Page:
I have a private (i.e. no chance of sharing the source) and commercial application, now I would like to use a library which is under the Apache 2.0 license.

I've read the Apache license and FAQ section, but I am not clear about this.

Is it the same as GPL3 which forces the application to provide the source code?

  • 4
    Note that Android, except the kernel, is under Apache 2.0 license and most vendors do not provide sources of their customizations. – Jan Hudec Nov 7 '14 at 15:02
  • 3
    See which licenses require including source code by looking at the "Include Source" column on this table in Wikipedia. – Basil Bourque Nov 7 '14 at 18:31

The Apache 2.0 license is very different from the GPL license, in at least two aspects:

  1. Under the Apache 2.0 license, you are allowed to distribute binaries without providing the source code with it. (Under the GPL, you must always provide the source code)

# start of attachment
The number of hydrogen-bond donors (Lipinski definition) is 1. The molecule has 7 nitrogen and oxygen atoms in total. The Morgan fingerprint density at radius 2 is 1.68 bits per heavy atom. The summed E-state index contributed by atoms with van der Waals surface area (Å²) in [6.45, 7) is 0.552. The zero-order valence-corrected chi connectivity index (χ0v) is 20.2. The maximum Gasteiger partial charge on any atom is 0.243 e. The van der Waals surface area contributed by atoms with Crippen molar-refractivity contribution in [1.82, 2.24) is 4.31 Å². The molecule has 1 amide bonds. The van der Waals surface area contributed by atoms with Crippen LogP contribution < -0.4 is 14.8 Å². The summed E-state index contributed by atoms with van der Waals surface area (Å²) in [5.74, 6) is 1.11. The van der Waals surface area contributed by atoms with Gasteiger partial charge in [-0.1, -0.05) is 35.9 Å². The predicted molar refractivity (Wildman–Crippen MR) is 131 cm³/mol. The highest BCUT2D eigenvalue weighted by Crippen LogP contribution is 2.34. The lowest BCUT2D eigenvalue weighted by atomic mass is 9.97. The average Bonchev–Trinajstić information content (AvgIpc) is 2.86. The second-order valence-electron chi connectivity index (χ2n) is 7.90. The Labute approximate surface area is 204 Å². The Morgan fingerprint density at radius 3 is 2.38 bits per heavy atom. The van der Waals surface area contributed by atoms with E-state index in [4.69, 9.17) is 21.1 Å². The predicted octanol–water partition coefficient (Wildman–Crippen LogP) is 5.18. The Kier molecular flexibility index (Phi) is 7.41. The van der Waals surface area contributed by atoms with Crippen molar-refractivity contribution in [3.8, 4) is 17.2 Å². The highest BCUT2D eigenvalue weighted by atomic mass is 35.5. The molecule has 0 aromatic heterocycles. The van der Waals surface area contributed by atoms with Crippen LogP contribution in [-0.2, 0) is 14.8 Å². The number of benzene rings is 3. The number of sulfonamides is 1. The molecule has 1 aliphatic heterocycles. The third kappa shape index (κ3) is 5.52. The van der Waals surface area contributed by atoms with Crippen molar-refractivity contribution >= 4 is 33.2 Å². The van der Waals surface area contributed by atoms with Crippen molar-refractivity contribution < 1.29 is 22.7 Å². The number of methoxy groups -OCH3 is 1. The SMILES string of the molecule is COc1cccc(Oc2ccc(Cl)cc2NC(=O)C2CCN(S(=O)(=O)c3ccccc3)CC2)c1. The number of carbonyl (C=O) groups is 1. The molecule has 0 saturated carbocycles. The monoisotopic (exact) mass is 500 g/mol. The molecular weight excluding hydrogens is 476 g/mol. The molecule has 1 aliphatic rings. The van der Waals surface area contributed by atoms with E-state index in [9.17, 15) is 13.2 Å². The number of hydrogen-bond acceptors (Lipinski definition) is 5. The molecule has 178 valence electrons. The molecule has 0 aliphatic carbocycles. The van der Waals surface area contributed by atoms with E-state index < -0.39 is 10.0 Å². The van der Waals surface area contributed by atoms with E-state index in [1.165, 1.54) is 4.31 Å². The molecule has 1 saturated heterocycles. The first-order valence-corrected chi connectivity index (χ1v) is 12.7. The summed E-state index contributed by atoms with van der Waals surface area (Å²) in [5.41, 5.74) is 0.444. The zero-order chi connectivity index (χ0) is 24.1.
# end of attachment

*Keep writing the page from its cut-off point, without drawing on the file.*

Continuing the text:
2. The GPL license carries over to the entire application. The Apache 2.0 license does not and applies only to those parts that explicitly state they fall under the Apache 2.0 license.
    This means that if you use a library with Apache 2.0 license in your project, the permissions/rights/obligations from the Apache 2.0 license do not suddenly carry over to your code.

To distribute a (binary or unmodified) copy of an Apache 2.0 licensed library with your application, you must meet two requirements:

  • The users of your application must receive a copy of the Apache 2.0 license. To avoid confusion, you should also state which parts of the distribution the license applies to.
  • The users of your application must receive a copy of the NOTICES file that came with the library, if there is such a file.

The Apache 2.0 licence is completely unlike GPL. In particular, it says

You may reproduce and distribute copies of the Work or Derivative Works thereof in any medium, with or without modifications, and in Source or Object form, provided that You meet the following conditions:

So provided you meet the conditions listed (which are generally not onerous), then you do not have to redistribute your source code.

protected by gnat Oct 9 '17 at 21:02

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